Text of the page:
Mill Valley is a noncompetitive festival, but there is one film in the African exhibition which stands an excellent chance of attracting some Academy Award attention. It is director David Hickson's beautiful South African fable, Beat the Drum. A little cinematic miracle, the sumptuously photographed film pulls off an unlikely feat in telling a warmhearted, uplifting, unabashedly hopeful story with a potentially dreary subject: the South African AIDS epidemic.

Beat the Drum--which will have its world premiere at the festival when it screens Oct. 10 and Oct. 12--follows a young boy named Musa (Junior Singo, an engaging newcomer) whose mother has died from the mysterious illness that is devastating the land. When his grandmother's cow is sacrificed, with no success, to save his stricken father, Musa sets out in classic fairy-tale fashion for the big city of Johannesburg to raise the money for a new cow.

Along the way, Musa meets a gruff but softhearted truck driver whose own actions might have brought the illness into his family, and a tough, young street girl, who befriends the newcomer but cannot convince him to take up purse-snatching. Instead, Musa sets out to earn the cow money by washing car windows in the streets. While the subject of AIDS runs right through the story, it is Musa's remarkable personal journey that forms the film's warm, emotional core.

"That was my first thought when I was given the script," says David Hickson, contacted in South Africa at the end of a long day working on a television game show (he's the director of the South African version of Weakest Link). "The whole issue of people suffering from AIDS is a very overworked issue in South Africa," he says, "so our great challenge was to concentrate on the emotions of the characters, rather than to be at all preachy. We had to constantly avoid anything that felt as if it was too obvious, and rather turn things into an emotional experience."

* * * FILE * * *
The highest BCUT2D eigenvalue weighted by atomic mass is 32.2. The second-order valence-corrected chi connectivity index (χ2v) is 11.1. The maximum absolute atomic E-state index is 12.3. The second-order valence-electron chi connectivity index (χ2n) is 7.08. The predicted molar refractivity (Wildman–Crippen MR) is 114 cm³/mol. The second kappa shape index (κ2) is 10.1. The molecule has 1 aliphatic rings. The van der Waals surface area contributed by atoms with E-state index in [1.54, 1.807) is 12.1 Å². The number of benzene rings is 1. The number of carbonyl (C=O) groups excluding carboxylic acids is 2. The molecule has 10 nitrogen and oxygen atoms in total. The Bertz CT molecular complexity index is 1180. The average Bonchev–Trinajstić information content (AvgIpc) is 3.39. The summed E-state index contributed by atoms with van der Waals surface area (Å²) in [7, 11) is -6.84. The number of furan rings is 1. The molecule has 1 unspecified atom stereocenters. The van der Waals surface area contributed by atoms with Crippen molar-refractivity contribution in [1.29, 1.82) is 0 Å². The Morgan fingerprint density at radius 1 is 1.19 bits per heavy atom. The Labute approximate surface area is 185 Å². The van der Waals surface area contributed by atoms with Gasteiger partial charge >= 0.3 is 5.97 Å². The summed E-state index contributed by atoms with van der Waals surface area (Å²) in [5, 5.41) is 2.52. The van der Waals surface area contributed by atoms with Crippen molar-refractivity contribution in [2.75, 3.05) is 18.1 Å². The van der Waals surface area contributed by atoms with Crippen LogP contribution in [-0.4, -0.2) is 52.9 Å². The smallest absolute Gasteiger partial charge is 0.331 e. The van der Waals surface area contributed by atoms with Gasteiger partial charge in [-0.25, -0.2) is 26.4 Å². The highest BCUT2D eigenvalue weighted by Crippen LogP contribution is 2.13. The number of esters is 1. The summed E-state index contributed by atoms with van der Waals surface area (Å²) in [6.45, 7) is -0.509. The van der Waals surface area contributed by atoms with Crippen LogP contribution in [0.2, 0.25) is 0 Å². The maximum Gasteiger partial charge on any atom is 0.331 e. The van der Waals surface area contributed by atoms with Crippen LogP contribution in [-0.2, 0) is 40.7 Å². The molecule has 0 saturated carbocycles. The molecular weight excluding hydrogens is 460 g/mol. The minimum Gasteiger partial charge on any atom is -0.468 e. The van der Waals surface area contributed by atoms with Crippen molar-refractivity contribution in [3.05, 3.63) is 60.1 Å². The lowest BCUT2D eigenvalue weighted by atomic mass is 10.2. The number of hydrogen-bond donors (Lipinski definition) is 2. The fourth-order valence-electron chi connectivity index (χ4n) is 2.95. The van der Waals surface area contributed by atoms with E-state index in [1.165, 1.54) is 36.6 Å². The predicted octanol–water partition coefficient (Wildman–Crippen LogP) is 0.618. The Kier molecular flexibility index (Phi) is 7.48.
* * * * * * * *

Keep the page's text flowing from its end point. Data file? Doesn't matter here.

He succeeded. That said, as well-written and lyrically filmed as Beat the Drum is, the clear key to the film's success is the performance of Junior Singo, whose smile alone is worth the price of admission.

"What was most important was that in this film, you'd end up following the journey of Musa," explains Hickson. "The tragedy of AIDS in this culture is a very hard thing to express. We wanted to show that tragedy through the eyes of this remarkable little boy, lessening the seriousness of the story, without losing any of the emotion.

"Junior has the most beautiful face to film," he continues, "and the most beautiful, natural way of expressing things. He was extremely dedicated. Whenever he'd show up on the set to do a difficult scene, he'd arrive having spent the night thinking about the emotions he was about to play. He was a real treat to work with. The cast and crew loved him."

Hickson, who will be traveling to California for the festival, says he's glad his film is premiering as part of a celebration of African films.

"More than anything else," he says, "I believe that people watching African films will come to realize that Africa isn't simply a tourist destination, a place where wild animals roam. The human issues, the stories being told in these films, are universal stories, about hope and endurance and human connections. I think the stories we are telling in Africa make an emotional connection that can be felt and understood by people worldwide."


For the full roster of the films in the Mill Valley Film Festival, visit www.cafilm.org/nav0_3.html.

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From the October 2-8, 2003 issue of the North Bay Bohemian.